Europe on their minds

Day 2 of David Cameron’s big push on the EU and the Prime Minister has set out what he hopes to achieve in his renegotiation with Brussels. In another setpiece address, this time to the Chatham House foreign policy think tank, the PM said the EU must not become a “single currency club”, and that he wanted national parliaments to be able to block EU laws. He also set out ideas to tackle “benefit tourism” by EU migrants.

As with his speech to the CBI on Monday, Cameron was at pains to suggest he had not ruled out campaigning to leave the EU if he did not get what he wanted from his fellow EU leaders. But in another indication of where he is most likely to land, he again attacked advocates of a Brexit for suggesting Britain could be like Norway in its dealings with the EU. For the first time he also explicitly linked membership of the EU to Britain’s national security, something that could prompt senior ministers flirting with withdrawal to pause for thought. As some observers have noted, Cameron was making opening arguments for the campaign to remain in the EU as much as setting out a negotiating platform.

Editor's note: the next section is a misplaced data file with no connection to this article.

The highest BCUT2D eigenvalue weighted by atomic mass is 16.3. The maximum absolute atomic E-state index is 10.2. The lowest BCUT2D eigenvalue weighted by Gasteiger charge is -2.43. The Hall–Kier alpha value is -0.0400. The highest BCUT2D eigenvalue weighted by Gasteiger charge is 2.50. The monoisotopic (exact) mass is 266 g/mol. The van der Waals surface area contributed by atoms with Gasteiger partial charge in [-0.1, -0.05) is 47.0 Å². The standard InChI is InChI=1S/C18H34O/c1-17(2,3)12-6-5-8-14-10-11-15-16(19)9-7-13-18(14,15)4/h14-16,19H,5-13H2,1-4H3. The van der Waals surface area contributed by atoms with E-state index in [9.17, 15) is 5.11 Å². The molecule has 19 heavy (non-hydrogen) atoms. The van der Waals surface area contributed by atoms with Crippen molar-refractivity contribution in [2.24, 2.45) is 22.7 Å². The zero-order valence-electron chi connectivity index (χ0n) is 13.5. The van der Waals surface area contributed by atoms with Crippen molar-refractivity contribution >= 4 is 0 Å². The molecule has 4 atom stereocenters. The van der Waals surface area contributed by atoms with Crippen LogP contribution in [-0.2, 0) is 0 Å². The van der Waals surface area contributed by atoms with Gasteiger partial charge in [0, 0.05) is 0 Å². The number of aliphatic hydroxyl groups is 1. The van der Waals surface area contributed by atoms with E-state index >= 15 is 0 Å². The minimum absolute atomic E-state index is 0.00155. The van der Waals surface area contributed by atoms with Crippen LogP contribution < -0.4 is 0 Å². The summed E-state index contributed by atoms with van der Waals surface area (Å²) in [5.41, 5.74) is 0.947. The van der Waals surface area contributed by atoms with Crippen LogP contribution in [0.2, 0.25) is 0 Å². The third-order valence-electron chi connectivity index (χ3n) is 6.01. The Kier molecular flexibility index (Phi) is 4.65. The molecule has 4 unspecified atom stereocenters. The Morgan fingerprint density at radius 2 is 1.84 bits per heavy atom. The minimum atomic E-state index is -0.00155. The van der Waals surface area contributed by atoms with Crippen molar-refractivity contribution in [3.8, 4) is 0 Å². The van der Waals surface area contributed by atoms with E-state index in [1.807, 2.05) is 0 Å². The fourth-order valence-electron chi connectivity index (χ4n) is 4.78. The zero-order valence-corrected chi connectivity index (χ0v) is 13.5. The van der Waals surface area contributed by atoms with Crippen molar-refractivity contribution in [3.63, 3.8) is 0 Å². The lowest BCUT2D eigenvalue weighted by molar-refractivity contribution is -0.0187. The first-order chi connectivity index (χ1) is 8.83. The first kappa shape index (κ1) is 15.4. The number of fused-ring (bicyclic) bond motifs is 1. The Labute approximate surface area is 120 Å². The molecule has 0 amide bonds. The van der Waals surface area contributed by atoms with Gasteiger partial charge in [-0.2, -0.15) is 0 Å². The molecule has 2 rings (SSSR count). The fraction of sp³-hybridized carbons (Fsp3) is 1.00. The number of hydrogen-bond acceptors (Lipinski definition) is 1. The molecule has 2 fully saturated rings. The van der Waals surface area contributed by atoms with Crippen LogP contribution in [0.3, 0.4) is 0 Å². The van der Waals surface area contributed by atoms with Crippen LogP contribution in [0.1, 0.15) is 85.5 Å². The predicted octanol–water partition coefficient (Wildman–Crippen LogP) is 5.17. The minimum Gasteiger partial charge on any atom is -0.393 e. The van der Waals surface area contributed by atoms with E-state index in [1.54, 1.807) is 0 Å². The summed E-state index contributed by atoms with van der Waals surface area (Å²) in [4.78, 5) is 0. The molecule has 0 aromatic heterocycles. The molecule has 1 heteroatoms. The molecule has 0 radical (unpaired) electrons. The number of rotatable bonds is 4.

Someone else with the EU on their mind this week is Energy Secretary Amber Rudd, who faces scrutiny following suggestions she misled the House of Commons on Britain’s ability to meet EU renewable targets. Rudd has dismissed reports she acknowledged the UK was falling short of the goals in a private letter to cabinet colleagues after insisting the contrary to MPs. The row is unlikely to lead to Rudd’s ousting from government, but adds to the pressure on DECC at a very delicate moment as it negotiates its spending settlement with the Treasury. The Energy Secretary is politically close to the Chancellor, but her clout in budget talks could be affected by this unfortunately-timed controversy. 

Larry Smith

Hill & Knowlton Strategies Search